By Ziauddin Sardar and
Merryl Wyn Davies
The Disinformation Company,
224 pp., $12.95 (paper)
By Joseph Braude
Basic Books, 204 pp., $26
Of two new books of maximum current interest, one, Why Do People Hate America?, opens with the following statement: "This is not a book about 9-11." The other, The New Iraq, closes with the following statement: "This was not a book about a new Middle East." Both statements are true and false.
True, Why Do People Hate America? does not rehearse the immediate events and background events of September 11, 2001; false, would Why Do People Hate America? be seeking a U.S. audience (on top of its proven English audience) had it not been for September 11, 2001?
True, The New Iraq doesn't pretend to offer a utopian vision of a future Middle East; false, it clearly aspires to be a blueprint of what to do and not do now that Saddam's off his pedestal. (Plus, not "a new Middle East"? Then disregard the subtitle "Rebuilding the Country for Its People, the Middle East, and the World.")
Of the two books, the authors of Why Do People Hate America? -- writer, broadcaster, and culture critic Ziauddin Sardar and writer, anthropologist, and former television producer for the BBC Merryl Wyn Davies -- haven't a kind thing to say (make that, have nothing but a lot to say) about the World Trade Organization, the International Monetary Fund, and the World Bank. In fact, they seem to share in the opinion ("seem" because they're careful to mount the evidence, not editorialize on it) that all three organizations are understandable seedbeds of worldwide resentment. On the other hand, the author of The New Iraq, Joseph Braude, a 28-year-old "consultant to governments and corporations on Middle Eastern political, business, and cultural affairs," hasn't an unkind thing to say (make that, has next to nothing to say) about the World Trade Organization, the International Monetary Fund, and the World Bank. (The man's not professionally suicidal.) So, what're the points?
In Why Do People Hate America?, the following points, behind the primary point: America's "knowledgeable ignorance" of world history, ideas, and religions; America's history of "blowback" (look it up) when secret "intelligence" (and foreign policy based on it) backfires; the concept "Orientalism" (look it up); the myth of "America-as-world"; the U.S. military's action and/or intervention and/or occupation over the past century (last count: 134 legal and illegal instances involving other countries, peoples); America's "hyper-imperialism"; America's "free trade" agreements ("free" in name only and only as those agreements benefit big business); America's "structural arrangements" with regard to global monetary policy (a "debt trap" for those nations most needing help); America's "trade liberalisation" (aka one-way measures, e.g., sanctions); America's per-capita stinginess when it comes to humanitarian aid; America's "corrosive consumer culture" (aka "McDonaldisation"); America's model for modern communities, which re-forms whole cities in its own godawful image (e.g., Jeddah, Saudi Arabia: "a poor replica of Houston"; Singapore: "the most pathologically Americanized place on earth"); America's crappy but envied pop-culture nonculture; and everywhere America's "disinformation, obfuscation and gross stereotyp[ing]" of anything that and anybody who ain't from or for the U.S. of A.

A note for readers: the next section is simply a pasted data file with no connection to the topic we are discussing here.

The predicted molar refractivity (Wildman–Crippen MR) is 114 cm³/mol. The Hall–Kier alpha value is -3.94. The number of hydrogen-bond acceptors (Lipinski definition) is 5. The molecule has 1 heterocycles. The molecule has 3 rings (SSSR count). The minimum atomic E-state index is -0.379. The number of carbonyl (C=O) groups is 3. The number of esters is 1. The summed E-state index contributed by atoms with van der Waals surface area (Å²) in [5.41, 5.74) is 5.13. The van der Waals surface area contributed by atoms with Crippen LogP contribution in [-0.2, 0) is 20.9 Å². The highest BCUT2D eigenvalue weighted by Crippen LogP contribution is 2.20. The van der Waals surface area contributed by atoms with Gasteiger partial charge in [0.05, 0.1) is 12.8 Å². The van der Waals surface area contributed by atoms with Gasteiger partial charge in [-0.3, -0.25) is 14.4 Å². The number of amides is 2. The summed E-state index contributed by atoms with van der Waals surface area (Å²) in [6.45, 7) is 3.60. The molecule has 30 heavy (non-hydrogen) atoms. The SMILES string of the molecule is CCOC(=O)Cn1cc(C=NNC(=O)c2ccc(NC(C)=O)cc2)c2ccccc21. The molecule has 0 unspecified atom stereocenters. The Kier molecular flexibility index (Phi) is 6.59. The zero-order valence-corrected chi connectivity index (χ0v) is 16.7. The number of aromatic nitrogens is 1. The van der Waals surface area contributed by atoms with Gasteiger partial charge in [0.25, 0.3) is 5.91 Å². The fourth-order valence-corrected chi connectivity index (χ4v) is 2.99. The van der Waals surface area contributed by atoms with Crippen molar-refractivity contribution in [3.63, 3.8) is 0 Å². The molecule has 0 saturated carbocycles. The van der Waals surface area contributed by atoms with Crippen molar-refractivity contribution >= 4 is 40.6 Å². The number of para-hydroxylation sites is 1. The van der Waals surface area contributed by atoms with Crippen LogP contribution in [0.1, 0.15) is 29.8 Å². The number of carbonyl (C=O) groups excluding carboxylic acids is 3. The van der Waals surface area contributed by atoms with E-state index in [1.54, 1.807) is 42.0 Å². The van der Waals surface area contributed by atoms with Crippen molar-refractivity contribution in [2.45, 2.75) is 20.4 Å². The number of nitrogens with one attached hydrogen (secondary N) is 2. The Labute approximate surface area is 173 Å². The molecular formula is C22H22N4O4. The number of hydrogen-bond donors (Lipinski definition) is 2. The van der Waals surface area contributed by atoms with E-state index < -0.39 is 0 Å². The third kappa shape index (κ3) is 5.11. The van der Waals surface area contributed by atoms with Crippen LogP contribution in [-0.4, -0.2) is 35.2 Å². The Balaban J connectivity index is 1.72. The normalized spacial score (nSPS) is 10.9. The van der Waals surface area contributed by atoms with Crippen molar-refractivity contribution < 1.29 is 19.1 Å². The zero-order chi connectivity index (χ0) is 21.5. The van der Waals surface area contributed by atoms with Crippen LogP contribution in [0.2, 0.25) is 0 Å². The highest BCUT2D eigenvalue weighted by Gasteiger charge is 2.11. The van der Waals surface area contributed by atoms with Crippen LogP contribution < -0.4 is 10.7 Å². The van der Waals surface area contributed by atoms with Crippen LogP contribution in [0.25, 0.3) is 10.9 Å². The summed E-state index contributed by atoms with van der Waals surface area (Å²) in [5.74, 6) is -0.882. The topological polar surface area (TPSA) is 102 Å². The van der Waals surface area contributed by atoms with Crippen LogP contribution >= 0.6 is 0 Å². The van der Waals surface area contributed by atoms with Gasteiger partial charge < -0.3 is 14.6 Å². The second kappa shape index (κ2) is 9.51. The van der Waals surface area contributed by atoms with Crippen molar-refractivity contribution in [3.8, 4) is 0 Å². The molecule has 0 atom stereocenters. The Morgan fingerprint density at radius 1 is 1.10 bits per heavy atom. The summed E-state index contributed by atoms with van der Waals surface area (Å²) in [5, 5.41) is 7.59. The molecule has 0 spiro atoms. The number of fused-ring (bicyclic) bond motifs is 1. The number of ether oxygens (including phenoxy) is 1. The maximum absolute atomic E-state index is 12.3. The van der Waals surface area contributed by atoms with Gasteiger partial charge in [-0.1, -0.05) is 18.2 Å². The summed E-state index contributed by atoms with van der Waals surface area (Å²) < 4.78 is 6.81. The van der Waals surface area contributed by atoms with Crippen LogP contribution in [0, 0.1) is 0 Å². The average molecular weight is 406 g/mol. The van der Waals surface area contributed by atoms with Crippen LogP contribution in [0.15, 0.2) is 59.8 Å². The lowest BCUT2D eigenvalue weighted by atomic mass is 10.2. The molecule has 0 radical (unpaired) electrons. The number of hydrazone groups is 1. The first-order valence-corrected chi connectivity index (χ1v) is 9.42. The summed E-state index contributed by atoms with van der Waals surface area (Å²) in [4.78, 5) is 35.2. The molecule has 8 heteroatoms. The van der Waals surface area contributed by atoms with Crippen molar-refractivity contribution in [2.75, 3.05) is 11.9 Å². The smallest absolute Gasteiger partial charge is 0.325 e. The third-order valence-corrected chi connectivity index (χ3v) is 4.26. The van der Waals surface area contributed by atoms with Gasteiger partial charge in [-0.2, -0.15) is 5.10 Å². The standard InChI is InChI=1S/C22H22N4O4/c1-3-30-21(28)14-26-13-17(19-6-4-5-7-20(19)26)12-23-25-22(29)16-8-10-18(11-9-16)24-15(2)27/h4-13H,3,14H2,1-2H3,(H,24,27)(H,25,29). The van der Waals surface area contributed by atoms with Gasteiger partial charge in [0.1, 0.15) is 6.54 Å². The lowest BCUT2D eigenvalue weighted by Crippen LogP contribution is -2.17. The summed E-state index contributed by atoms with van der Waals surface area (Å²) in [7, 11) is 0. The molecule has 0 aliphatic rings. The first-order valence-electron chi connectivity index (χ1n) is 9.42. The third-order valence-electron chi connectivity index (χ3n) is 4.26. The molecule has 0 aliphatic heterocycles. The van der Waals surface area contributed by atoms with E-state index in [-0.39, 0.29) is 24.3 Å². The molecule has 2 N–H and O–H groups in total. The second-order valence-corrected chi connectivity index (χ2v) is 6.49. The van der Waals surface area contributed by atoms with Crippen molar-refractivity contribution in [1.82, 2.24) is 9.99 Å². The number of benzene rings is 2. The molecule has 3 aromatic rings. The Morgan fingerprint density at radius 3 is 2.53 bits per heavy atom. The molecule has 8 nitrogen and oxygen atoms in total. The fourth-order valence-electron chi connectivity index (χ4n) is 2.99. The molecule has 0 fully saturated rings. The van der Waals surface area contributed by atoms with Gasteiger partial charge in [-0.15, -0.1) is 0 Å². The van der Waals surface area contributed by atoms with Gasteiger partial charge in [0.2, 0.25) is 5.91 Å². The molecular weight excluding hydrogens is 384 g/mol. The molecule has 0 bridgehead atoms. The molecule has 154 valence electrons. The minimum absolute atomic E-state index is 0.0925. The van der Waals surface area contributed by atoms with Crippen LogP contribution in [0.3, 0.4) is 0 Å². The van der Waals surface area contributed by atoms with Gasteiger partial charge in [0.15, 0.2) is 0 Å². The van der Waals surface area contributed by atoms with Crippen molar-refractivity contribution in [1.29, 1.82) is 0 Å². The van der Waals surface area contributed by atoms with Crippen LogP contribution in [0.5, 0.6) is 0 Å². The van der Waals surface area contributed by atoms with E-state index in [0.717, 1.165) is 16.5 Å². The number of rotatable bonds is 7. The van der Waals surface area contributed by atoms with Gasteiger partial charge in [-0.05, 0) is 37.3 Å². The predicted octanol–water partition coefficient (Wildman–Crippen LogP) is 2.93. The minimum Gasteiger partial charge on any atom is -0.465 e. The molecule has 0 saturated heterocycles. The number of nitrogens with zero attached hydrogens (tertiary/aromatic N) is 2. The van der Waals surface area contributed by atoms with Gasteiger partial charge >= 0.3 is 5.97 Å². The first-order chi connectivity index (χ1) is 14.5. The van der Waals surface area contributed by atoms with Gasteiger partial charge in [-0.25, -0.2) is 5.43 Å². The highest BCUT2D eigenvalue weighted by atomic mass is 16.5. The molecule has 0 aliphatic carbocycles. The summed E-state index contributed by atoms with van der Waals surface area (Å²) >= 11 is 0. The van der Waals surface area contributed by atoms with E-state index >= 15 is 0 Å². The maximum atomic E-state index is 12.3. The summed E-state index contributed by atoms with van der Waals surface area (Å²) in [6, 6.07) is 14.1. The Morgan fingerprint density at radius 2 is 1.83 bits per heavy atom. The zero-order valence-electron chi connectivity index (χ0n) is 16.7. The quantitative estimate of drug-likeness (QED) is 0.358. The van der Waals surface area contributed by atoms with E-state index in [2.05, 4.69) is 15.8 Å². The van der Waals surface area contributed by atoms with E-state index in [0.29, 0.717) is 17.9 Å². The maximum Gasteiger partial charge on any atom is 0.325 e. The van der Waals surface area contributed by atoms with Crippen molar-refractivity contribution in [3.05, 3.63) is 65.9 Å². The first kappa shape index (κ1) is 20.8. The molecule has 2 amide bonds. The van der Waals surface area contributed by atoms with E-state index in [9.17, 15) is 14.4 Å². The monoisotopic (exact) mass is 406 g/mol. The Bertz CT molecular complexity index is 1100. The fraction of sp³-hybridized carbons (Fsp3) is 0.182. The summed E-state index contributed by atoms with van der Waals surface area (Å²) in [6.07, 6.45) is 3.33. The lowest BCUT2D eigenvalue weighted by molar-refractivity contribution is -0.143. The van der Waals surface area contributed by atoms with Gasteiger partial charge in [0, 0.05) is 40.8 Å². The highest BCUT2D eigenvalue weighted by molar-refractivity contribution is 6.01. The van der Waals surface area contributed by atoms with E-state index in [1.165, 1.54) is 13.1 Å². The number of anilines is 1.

You get the point. Why Do People Hate America?, published stateside by the Disinformation Company, should be in your hands. You can choose to learn from it or choose to can the very idea of it, the nerve of some people. It's a free country, isn't it?
Joseph Braude's accessible book is a whole other matter and on these points alone: It's an easy intro to the regional history of the British invention now known as Iraq (thousands of years of that history, which makes it possibly literally Edenic) and a great intro to Islamic history (all intricate factions of it). Mixed in are some personal anecdotes -- the (American) author's paternal grandfather was a translator of Babylonian and Palestinian rabbinic texts and his mother, born in Baghdad, was from an ancient clan that lived in Mesopotamia for more than 2,500 years -- and some present-day (hidden) interviews with Iraqi citizens and migrs, though The New Iraq could have used more of these individual narratives, which we're sorely in need of now. (Curious authorial asides, like his chapter "The Soundtrack of Modern Iraq," make for interesting reading, but do they belong in this book?)
More importantly, Braude has what sound like solid ways to set up the makings of a civil society in post-Saddam Iraq, and those ways of his don't include a call for the wholesale demonstration of American "hyper-imperialism." They do call for help from international financial institutions (you name 'em) but not enough U.N. oversight. Why this book reads like a white paper you can maybe blame on Braude's line of expertise. It's his business. Still, Iraq's a freed country, isn't it?